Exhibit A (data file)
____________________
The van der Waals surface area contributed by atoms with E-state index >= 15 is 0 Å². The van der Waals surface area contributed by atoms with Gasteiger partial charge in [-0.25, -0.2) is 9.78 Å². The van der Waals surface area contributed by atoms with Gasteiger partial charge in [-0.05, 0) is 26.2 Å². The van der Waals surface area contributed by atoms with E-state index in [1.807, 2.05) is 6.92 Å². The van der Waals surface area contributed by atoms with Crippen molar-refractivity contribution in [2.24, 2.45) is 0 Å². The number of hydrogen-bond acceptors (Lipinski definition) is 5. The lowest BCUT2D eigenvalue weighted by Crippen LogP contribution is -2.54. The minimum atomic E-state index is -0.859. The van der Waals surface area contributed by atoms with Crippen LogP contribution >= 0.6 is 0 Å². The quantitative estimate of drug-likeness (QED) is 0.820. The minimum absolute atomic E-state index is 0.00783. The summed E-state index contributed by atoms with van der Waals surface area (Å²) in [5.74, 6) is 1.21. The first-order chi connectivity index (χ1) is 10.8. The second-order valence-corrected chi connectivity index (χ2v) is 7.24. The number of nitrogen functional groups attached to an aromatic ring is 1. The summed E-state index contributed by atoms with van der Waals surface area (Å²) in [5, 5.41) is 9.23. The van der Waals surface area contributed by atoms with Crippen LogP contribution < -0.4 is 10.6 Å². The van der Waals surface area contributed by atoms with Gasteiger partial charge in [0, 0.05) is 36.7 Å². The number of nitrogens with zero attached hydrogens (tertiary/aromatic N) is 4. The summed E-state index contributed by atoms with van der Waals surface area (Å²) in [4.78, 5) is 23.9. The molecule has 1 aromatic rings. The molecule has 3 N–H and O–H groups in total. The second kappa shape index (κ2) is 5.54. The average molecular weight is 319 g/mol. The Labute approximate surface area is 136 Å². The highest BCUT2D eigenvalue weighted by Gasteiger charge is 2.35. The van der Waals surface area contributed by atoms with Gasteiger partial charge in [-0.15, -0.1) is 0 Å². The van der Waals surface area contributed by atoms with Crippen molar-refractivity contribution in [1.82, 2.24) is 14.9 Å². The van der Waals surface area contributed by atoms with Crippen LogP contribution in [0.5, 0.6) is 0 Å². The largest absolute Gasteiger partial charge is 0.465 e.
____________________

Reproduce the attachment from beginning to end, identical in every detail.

The van der Waals surface area contributed by atoms with E-state index >= 15 is 0 Å². The van der Waals surface area contributed by atoms with Gasteiger partial charge in [-0.25, -0.2) is 9.78 Å². The van der Waals surface area contributed by atoms with Gasteiger partial charge in [-0.05, 0) is 26.2 Å². The van der Waals surface area contributed by atoms with E-state index in [1.807, 2.05) is 6.92 Å². The van der Waals surface area contributed by atoms with Crippen molar-refractivity contribution in [2.24, 2.45) is 0 Å². The number of hydrogen-bond acceptors (Lipinski definition) is 5. The lowest BCUT2D eigenvalue weighted by Crippen LogP contribution is -2.54. The minimum atomic E-state index is -0.859. The van der Waals surface area contributed by atoms with Crippen LogP contribution >= 0.6 is 0 Å². The quantitative estimate of drug-likeness (QED) is 0.820. The minimum absolute atomic E-state index is 0.00783. The summed E-state index contributed by atoms with van der Waals surface area (Å²) in [5.74, 6) is 1.21. The first-order chi connectivity index (χ1) is 10.8. The second-order valence-corrected chi connectivity index (χ2v) is 7.24. The number of nitrogen functional groups attached to an aromatic ring is 1. The summed E-state index contributed by atoms with van der Waals surface area (Å²) in [5, 5.41) is 9.23. The van der Waals surface area contributed by atoms with Crippen LogP contribution < -0.4 is 10.6 Å². The van der Waals surface area contributed by atoms with Gasteiger partial charge in [0, 0.05) is 36.7 Å². The number of nitrogens with zero attached hydrogens (tertiary/aromatic N) is 4. The summed E-state index contributed by atoms with van der Waals surface area (Å²) in [4.78, 5) is 23.9. The molecule has 1 aromatic rings. The molecule has 3 N–H and O–H groups in total. The second kappa shape index (κ2) is 5.54. The average molecular weight is 319 g/mol. The Labute approximate surface area is 136 Å². The highest BCUT2D eigenvalue weighted by Gasteiger charge is 2.35. The van der Waals surface area contributed by atoms with Gasteiger partial charge in [-0.15, -0.1) is 0 Å². The van der Waals surface area contributed by atoms with Crippen molar-refractivity contribution in [1.82, 2.24) is 14.9 Å². The van der Waals surface area contributed by atoms with Crippen LogP contribution in [0.5, 0.6) is 0 Å². The largest absolute Gasteiger partial charge is 0.465 e.